It follows that McMinn is liable for Lee's compensation. McMinn was his employer, and Lee was actually engaged in the furtherance of the business of his employer.*fn4 Payment of Lee's wages by Hinaman's checks is immaterial, for McMinn ultimately reimbursed Hinaman. Cf. Atherholt v. William Stoddart Co., 286 Pa. 278, 133 A. 504; Lecker v. Valentine, 286 Pa. 418, 133 A. 792. Hinaman's payment of compensation insurance premiums is not controlling, for McMinn reimbursed him. The payments did not change Lee's status as an employe of McMinn. The net result, so far as Lee was effected, was that he had, in the event of an accident, two funds to which he or his dependents could look

[ 167 Pa. Super. Page 506]

    for compensation, provided that he was injured or killed while engaged in the course of his employment for McMinn upon the premises of Hinaman.*fn5 The vital issue, as between the employers and their carriers, is whether Lee was killed on Hinaman's premises.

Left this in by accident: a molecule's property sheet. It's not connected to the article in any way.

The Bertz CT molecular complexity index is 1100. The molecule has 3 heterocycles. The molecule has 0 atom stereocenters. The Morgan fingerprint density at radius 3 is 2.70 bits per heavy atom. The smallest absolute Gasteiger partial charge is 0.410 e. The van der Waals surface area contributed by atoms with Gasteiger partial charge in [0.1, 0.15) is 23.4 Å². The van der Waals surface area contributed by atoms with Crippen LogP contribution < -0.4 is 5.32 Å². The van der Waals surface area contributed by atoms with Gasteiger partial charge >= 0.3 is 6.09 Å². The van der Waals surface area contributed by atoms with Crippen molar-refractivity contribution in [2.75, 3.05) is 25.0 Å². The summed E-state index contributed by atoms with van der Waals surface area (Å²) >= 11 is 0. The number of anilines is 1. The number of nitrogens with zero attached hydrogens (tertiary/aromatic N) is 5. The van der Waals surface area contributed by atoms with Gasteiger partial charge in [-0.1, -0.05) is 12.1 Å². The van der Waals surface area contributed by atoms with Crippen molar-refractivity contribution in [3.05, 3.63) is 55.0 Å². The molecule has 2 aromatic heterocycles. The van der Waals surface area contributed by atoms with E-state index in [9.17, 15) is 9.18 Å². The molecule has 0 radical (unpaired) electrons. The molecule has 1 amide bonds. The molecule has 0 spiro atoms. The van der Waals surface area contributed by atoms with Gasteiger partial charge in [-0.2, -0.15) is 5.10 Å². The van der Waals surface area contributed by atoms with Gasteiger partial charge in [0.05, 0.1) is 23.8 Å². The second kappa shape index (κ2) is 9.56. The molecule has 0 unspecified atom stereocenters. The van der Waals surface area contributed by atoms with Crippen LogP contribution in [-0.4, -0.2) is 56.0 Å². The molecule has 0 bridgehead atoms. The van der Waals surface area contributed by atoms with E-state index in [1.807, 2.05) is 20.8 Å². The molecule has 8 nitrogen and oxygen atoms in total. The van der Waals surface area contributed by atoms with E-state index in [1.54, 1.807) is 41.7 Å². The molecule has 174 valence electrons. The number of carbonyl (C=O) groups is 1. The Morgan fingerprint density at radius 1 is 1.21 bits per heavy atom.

Whether Hinaman followed the prescribed procedure to protect himself against claims for compensation by McMinn's employes, in accordance with the Pennsylvania Workmen's Compensation Act of June 21, 1939, P.L. 520, § 302(b), 77 P.S. § 462, need not be discussed.*fn6 Whether he did or not, the crucial question is: Did Hinaman permit Lee to enter upon premises occupied by him for the performance of that part of Hinaman's business which had been entrusted to McMinn, within the meaning of § 302(b), supra, and § 203, 77 P.S. § 52?*fn7

[ 167 Pa. Super. Page 507]